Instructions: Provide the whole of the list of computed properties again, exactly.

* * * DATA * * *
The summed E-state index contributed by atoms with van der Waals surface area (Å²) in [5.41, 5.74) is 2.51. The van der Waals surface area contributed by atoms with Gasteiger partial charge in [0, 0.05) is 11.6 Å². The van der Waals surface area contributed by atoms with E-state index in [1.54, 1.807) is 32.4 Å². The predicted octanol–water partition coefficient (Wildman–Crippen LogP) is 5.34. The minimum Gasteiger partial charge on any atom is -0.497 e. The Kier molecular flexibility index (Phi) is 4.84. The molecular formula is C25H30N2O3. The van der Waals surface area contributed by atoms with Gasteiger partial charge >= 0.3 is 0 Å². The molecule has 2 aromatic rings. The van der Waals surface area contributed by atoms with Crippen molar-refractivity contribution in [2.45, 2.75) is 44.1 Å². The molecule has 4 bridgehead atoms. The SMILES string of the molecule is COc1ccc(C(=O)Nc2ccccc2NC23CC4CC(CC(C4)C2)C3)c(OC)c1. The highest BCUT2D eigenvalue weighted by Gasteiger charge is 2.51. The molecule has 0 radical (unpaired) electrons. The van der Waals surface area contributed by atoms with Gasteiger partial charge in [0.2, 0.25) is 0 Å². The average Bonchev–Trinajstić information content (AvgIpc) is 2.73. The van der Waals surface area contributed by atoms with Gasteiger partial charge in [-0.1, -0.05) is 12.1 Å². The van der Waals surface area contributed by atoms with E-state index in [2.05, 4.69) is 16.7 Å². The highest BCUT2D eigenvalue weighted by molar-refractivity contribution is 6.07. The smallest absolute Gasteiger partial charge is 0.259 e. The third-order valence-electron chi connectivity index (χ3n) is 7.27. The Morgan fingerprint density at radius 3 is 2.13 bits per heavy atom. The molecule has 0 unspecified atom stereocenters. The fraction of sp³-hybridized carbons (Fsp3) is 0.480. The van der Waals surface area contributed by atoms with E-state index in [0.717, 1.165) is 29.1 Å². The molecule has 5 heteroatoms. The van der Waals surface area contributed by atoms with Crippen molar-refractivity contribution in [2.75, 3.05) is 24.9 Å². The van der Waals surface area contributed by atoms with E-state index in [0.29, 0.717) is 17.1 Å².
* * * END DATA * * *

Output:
The summed E-state index contributed by atoms with van der Waals surface area (Å²) in [5.41, 5.74) is 2.51. The van der Waals surface area contributed by atoms with Gasteiger partial charge in [0, 0.05) is 11.6 Å². The van der Waals surface area contributed by atoms with E-state index in [1.54, 1.807) is 32.4 Å². The predicted octanol–water partition coefficient (Wildman–Crippen LogP) is 5.34. The minimum Gasteiger partial charge on any atom is -0.497 e. The Kier molecular flexibility index (Phi) is 4.84. The molecular formula is C25H30N2O3. The van der Waals surface area contributed by atoms with Gasteiger partial charge >= 0.3 is 0 Å². The molecule has 2 aromatic rings. The van der Waals surface area contributed by atoms with Crippen molar-refractivity contribution in [2.45, 2.75) is 44.1 Å². The molecule has 4 bridgehead atoms. The SMILES string of the molecule is COc1ccc(C(=O)Nc2ccccc2NC23CC4CC(CC(C4)C2)C3)c(OC)c1. The highest BCUT2D eigenvalue weighted by Gasteiger charge is 2.51. The molecule has 0 radical (unpaired) electrons. The van der Waals surface area contributed by atoms with Gasteiger partial charge in [0.2, 0.25) is 0 Å². The average Bonchev–Trinajstić information content (AvgIpc) is 2.73. The van der Waals surface area contributed by atoms with Gasteiger partial charge in [-0.1, -0.05) is 12.1 Å². The van der Waals surface area contributed by atoms with E-state index in [2.05, 4.69) is 16.7 Å². The highest BCUT2D eigenvalue weighted by molar-refractivity contribution is 6.07. The smallest absolute Gasteiger partial charge is 0.259 e. The third-order valence-electron chi connectivity index (χ3n) is 7.27. The Morgan fingerprint density at radius 3 is 2.13 bits per heavy atom. The molecule has 0 unspecified atom stereocenters. The fraction of sp³-hybridized carbons (Fsp3) is 0.480. The van der Waals surface area contributed by atoms with E-state index in [0.717, 1.165) is 29.1 Å². The molecule has 5 heteroatoms. The van der Waals surface area contributed by atoms with Crippen molar-refractivity contribution in [2.75, 3.05) is 24.9 Å². The van der Waals surface area contributed by atoms with E-state index in [0.29, 0.717) is 17.1 Å².